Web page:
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Elisha Marin

Shining Out

Review by Gary Hill

There is not a weak song here. However, this set would probably be a case where less is more. Too much of it is based on slow moving, acoustic driven music. That creates a tendency toward sameness. There are some tunes that don't fit the mold, but not enough of them. I think that if a few of the overly similar songs were pulled, this would just flow better as a whole. Then again, a lot of people listen to just a song or two at a time these days, rather than a whole album. So, perhaps it's only so important to have a strong release as a whole unit.

This review is available in book (paperback and hardcover) form in Music Street Journal: 2021  Volume 4. More information and purchase links can be found at: garyhillauthor.com/Music-Street-Journal-2021.

Track by Track Review
Shining Out
A dramatic ambience brings the set in. The cut works to a folk-music based arrangement for the transition to the song proper. This is roots based modern alternative music.
My Love Regardless
There is a jazzy groove to this cut. The number has more energy and really grooves. It's all class. The jazzy concepts seem to drop away to some degree later with a real alternative rock and pop vibe on hand.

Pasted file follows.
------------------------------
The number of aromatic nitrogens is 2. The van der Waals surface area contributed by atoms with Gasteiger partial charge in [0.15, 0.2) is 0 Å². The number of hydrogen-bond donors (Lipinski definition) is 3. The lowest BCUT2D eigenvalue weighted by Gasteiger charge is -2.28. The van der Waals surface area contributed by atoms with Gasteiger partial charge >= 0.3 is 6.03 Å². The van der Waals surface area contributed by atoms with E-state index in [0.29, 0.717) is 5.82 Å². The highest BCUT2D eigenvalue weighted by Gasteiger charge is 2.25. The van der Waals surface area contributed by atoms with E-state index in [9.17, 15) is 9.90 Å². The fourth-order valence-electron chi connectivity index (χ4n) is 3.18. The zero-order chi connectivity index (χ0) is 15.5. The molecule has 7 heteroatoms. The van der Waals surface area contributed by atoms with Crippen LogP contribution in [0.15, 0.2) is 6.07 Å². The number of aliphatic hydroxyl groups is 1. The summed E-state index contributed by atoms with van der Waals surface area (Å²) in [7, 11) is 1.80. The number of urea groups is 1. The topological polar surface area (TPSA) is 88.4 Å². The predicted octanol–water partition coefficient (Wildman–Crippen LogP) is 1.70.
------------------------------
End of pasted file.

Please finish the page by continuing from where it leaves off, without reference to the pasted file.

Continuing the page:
My Girl
Back into mellower, folk-styled zones, this still manages to retain some of those jazz elements. It's a nice change-up from the last number, and works well to continue to define the musical concepts of the release.
USPS
Intricate acoustic guitar is at the heart of this cut. The tune is even mellower than the last one was. I like it quite a bit.
Stone Heart of Mine
The slow moving, mellow folk modes are in the driver's seat here, too. It feels like the range and variety are beginning to wear a little thin. Still, the tune works pretty well. I dig the echoey country electric guitar solo.
Respite Baby
Just when we sorely needed a change, we get one. This is a meaty, bluesy kind of groove with a lot of soul and style built into it. This is one of the standouts of the set.
Caitlin
A bouncy acoustic approach is in the driver's seat on this number.
The Notice
Another acoustic tune, this is slow and folk music based. It has some cool guitar fills in the mix.
Heavenly Father
I like the little guitar slide built into this acoustic based piece, and it has some other charms, but the formula is beginning to wear a little thin by this point. As the arrangement fills out, though, it gains some drama and magic.
Love is a Luxury
There is a bit of a jazz element on this mellow tune, but the instrumental break has a real country edge to it. While the formula is still a little tired, this manages to stand taller than it's basis.
Where I’m Going
Acoustic folk music with some hints of country is the concept here. This is not a bad song, but the monolithic nature of the release is definitely beginning to weigh this down.
Tenement Stacks
An even mellower number takes the closing position on the release. This is evocative and has some magic built into it. It's unfortunate that it follows so many similar songs because it can't stand as tall as it should as a result.

 

 
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